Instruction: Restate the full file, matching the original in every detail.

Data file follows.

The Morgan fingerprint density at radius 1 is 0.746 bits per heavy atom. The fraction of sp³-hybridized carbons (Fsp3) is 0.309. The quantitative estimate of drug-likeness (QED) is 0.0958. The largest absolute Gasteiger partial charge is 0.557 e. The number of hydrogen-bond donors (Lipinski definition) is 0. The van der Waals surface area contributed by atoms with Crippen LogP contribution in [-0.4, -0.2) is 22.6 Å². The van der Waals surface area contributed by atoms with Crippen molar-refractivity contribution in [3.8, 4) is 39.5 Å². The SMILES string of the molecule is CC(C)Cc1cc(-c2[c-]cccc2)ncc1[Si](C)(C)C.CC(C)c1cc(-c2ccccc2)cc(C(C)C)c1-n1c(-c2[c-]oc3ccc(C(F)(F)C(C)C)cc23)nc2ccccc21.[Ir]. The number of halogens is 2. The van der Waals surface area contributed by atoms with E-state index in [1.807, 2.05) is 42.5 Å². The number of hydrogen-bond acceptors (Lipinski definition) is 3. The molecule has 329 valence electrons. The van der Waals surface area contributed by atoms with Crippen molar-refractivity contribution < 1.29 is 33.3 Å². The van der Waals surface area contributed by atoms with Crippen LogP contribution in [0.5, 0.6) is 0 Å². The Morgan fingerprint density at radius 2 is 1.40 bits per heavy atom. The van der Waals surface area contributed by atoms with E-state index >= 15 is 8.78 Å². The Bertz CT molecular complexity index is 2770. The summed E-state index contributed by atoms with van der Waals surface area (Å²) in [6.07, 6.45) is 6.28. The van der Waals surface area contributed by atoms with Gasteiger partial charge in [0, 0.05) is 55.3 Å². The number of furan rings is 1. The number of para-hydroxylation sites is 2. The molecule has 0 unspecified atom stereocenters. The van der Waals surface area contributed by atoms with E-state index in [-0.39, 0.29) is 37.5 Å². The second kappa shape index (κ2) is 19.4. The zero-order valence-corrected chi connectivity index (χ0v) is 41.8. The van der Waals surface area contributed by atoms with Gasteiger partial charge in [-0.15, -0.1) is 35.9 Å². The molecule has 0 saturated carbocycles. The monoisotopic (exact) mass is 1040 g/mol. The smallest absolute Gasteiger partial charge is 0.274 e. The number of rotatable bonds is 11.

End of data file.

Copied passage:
The Morgan fingerprint density at radius 1 is 0.746 bits per heavy atom. The fraction of sp³-hybridized carbons (Fsp3) is 0.309. The quantitative estimate of drug-likeness (QED) is 0.0958. The largest absolute Gasteiger partial charge is 0.557 e. The number of hydrogen-bond donors (Lipinski definition) is 0. The van der Waals surface area contributed by atoms with Crippen LogP contribution in [-0.4, -0.2) is 22.6 Å². The van der Waals surface area contributed by atoms with Crippen molar-refractivity contribution in [3.8, 4) is 39.5 Å². The SMILES string of the molecule is CC(C)Cc1cc(-c2[c-]cccc2)ncc1[Si](C)(C)C.CC(C)c1cc(-c2ccccc2)cc(C(C)C)c1-n1c(-c2[c-]oc3ccc(C(F)(F)C(C)C)cc23)nc2ccccc21.[Ir]. The number of halogens is 2. The van der Waals surface area contributed by atoms with E-state index in [1.807, 2.05) is 42.5 Å². The number of hydrogen-bond acceptors (Lipinski definition) is 3. The molecule has 329 valence electrons. The van der Waals surface area contributed by atoms with Crippen molar-refractivity contribution < 1.29 is 33.3 Å². The van der Waals surface area contributed by atoms with Crippen LogP contribution in [0.5, 0.6) is 0 Å². The Morgan fingerprint density at radius 2 is 1.40 bits per heavy atom. The van der Waals surface area contributed by atoms with E-state index >= 15 is 8.78 Å². The Bertz CT molecular complexity index is 2770. The summed E-state index contributed by atoms with van der Waals surface area (Å²) in [6.07, 6.45) is 6.28. The van der Waals surface area contributed by atoms with Gasteiger partial charge in [0, 0.05) is 55.3 Å². The number of furan rings is 1. The number of para-hydroxylation sites is 2. The molecule has 0 unspecified atom stereocenters. The van der Waals surface area contributed by atoms with E-state index in [-0.39, 0.29) is 37.5 Å². The second kappa shape index (κ2) is 19.4. The zero-order valence-corrected chi connectivity index (χ0v) is 41.8. The van der Waals surface area contributed by atoms with Gasteiger partial charge in [-0.15, -0.1) is 35.9 Å². The molecule has 0 saturated carbocycles. The monoisotopic (exact) mass is 1040 g/mol. The smallest absolute Gasteiger partial charge is 0.274 e. The number of rotatable bonds is 11.